And this passage of Paul makes clear that leadership is not a one way street – “do what I say”. What I love about Paul is the way, when he is challenged, he goes down to the heart of faith and produces pure gold. The Corinthians were not an easy church to lead. They took nothing for granted, always questioning. How familiar! . But when that happens Paul digs into his faith and reveals a quite new understanding, a deeper level of Christian living and obedience.
And that is really what matters about leadership in a Christian community: that the to and fro of discussion and argument should lead to a deeper level of faith and understanding – to which we are all then obedient.
Something for all of us in the church to take note of.
The lesson of the epistle is that we are all loved and accepted by God – a love we are to reflect in our own lives. And the gospel reminds us to learn to see the presence of God in the most unlikely of people. Which leads me on to the second part of what I want to say.
Last week I went down to my favourite shop, Noor’s Supermarket in Magdalene Rd. At this time of year it’s the best place for mangos in the whole of Cowley! It’s Ramadan, and the shop was crowded with Muslim families buying supplies for their evening meal. These people had had breakfast before sunrise, which is round about 4.30 am at this time of year, and they would neither eat nor drink until sunset – at about 9.30. They were choosing dates to break the fast, and advising me about the best mangos to buy. I could not help reflecting that these are devout, peace loving people. It seemed a very far cry from the fear of Islam that seems to lie below the surface of our public life at the moment.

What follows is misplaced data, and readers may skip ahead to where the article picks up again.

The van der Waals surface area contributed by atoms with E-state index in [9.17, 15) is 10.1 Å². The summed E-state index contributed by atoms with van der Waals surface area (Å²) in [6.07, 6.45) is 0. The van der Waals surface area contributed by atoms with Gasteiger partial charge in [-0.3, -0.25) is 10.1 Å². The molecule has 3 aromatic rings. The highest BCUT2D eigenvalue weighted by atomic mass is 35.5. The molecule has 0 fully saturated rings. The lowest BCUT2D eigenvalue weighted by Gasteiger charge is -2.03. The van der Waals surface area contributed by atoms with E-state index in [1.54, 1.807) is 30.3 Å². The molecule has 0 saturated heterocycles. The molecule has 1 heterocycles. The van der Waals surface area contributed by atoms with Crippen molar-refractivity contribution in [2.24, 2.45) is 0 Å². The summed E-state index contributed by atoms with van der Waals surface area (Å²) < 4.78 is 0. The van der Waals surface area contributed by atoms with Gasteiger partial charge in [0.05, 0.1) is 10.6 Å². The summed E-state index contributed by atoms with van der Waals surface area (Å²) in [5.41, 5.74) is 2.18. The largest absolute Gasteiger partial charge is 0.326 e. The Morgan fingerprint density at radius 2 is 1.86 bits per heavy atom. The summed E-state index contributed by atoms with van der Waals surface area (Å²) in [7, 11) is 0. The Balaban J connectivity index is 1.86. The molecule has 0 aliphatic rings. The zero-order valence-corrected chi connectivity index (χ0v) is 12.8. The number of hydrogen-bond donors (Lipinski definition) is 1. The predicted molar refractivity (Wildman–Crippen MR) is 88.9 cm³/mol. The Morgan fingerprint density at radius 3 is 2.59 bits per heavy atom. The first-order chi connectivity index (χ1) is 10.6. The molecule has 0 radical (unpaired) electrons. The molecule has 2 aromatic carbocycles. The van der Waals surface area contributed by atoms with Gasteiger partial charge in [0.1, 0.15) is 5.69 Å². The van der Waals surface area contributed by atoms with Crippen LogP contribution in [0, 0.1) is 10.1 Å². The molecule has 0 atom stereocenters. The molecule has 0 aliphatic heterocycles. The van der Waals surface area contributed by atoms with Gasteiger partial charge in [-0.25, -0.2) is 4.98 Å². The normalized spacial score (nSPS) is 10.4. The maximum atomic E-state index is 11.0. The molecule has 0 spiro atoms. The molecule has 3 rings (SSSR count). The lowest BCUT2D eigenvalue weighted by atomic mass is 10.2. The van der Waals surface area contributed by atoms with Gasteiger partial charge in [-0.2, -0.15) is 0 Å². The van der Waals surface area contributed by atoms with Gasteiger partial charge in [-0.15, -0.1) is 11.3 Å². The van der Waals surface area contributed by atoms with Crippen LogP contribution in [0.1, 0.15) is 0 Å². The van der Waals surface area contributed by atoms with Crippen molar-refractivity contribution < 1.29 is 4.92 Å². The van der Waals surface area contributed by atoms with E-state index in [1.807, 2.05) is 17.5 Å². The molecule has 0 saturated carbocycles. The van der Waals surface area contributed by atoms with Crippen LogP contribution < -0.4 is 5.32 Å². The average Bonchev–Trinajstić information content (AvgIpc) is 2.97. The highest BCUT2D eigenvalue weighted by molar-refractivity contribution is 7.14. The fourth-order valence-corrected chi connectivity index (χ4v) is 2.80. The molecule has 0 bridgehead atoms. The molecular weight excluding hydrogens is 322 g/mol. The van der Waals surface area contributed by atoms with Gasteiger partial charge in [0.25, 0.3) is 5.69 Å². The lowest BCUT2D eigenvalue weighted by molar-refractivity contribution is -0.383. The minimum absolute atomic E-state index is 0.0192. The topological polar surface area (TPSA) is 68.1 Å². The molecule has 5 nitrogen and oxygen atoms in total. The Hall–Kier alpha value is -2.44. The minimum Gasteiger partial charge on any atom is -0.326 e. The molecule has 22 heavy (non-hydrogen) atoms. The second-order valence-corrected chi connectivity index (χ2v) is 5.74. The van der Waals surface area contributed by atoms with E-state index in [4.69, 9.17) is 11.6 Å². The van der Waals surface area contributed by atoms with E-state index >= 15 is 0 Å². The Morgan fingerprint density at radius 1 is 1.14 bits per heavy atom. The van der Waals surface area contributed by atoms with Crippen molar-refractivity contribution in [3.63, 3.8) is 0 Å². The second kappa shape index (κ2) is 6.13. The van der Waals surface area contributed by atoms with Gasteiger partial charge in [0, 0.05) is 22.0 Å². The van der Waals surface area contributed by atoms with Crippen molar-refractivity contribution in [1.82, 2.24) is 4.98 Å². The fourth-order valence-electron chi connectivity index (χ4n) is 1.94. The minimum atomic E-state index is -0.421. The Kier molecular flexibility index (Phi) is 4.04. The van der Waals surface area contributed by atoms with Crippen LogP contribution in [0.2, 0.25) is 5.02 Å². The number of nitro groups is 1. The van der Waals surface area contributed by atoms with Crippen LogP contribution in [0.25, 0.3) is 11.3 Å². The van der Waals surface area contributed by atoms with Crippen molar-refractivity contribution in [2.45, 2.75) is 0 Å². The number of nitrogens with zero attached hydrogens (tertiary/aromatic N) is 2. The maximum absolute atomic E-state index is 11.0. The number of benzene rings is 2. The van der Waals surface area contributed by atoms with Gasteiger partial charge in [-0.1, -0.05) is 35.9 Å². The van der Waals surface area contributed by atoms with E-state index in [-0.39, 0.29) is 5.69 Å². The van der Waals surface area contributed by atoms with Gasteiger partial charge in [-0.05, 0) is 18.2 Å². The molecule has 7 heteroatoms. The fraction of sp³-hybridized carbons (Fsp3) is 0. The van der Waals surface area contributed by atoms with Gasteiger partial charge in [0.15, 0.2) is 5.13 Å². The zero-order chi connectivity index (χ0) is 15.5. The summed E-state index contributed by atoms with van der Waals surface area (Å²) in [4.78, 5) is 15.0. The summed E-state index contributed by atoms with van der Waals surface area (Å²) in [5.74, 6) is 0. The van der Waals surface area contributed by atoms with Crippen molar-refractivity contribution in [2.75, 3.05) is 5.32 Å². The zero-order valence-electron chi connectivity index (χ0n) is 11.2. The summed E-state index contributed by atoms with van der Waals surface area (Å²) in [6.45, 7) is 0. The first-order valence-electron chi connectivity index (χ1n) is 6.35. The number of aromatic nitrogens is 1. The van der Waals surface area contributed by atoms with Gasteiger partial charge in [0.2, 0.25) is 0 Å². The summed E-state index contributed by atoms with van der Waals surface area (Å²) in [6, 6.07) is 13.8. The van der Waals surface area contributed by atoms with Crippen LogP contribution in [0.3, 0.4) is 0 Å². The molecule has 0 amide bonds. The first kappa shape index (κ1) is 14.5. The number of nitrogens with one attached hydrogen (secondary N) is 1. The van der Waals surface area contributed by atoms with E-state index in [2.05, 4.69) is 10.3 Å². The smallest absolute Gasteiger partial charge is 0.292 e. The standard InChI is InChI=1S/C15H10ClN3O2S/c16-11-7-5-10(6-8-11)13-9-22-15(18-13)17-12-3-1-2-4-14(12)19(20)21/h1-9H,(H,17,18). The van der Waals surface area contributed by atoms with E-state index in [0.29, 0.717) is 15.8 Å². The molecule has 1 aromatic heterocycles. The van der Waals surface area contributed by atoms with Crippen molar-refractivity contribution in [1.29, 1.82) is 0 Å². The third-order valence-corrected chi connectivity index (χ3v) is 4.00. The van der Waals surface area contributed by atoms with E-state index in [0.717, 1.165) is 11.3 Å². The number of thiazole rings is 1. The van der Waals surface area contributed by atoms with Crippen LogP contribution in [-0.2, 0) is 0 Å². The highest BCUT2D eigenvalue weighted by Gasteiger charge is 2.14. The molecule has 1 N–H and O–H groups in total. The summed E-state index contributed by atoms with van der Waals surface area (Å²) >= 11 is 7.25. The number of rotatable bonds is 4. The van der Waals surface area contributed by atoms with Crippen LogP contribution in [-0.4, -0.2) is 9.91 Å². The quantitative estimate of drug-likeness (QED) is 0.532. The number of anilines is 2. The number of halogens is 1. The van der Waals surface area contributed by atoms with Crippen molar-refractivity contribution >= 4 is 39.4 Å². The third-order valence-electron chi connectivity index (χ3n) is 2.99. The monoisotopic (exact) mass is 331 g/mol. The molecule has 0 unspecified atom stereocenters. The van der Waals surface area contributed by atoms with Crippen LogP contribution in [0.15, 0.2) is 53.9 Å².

Let’s be clear: so called Islamic State is appalling. Horrifying. But we need to be careful that our response to it does not marginalise the Islamic community in this country, who are equally horrified. I don’t know what lies behind those teenagers who go off to join IS, but I am quite sure that it’s not because they too are infected with evil. It is too little recognised what a difficult position Muslim teenagers are often in, in our country. They grow up between two cultures. Brought up in a strict Islamic way, they are also exposed to all the secular influences British teenagers are exposed to. Where do they belong? And – is there a place for them in our Society? Guantanamo Bay and its torture has been a terrible advertisement for the west. Easy to think that your tribe, your collective group is under attack. We need to be very careful as Christians not to label Islam as an inherently evil religion. But too often that is the implication of so many public attitudes.
Yes, there have been times in the past when violent Jihad has appeared, as it clearly does now. But then, remember the Crusades. They no more define Christianity than violent jihad defines Islam. The issue here is politics, not religion. That’s a distinction we need to make.
I read yesterday about a Mosque in Birmingham that is putting on a special dinner to celebrate a woman in the local community who has just been made an Anglican Deacon. A wonderful example of interfaith cooperation. But that same mosque and others is now being regularly patrolled by so called “Christian Patrols” from a group called Britain First. And that’s shocking. What message does that give to a young man or woman wondering if there is a place for them in our society?
Perhaps in the autumn we need to look again as a parish at our understanding of Islam, as we have in the past. But for the moment I think Christians need to have one simple resolve: to see our Muslim neighbours for who they are – good neighbours.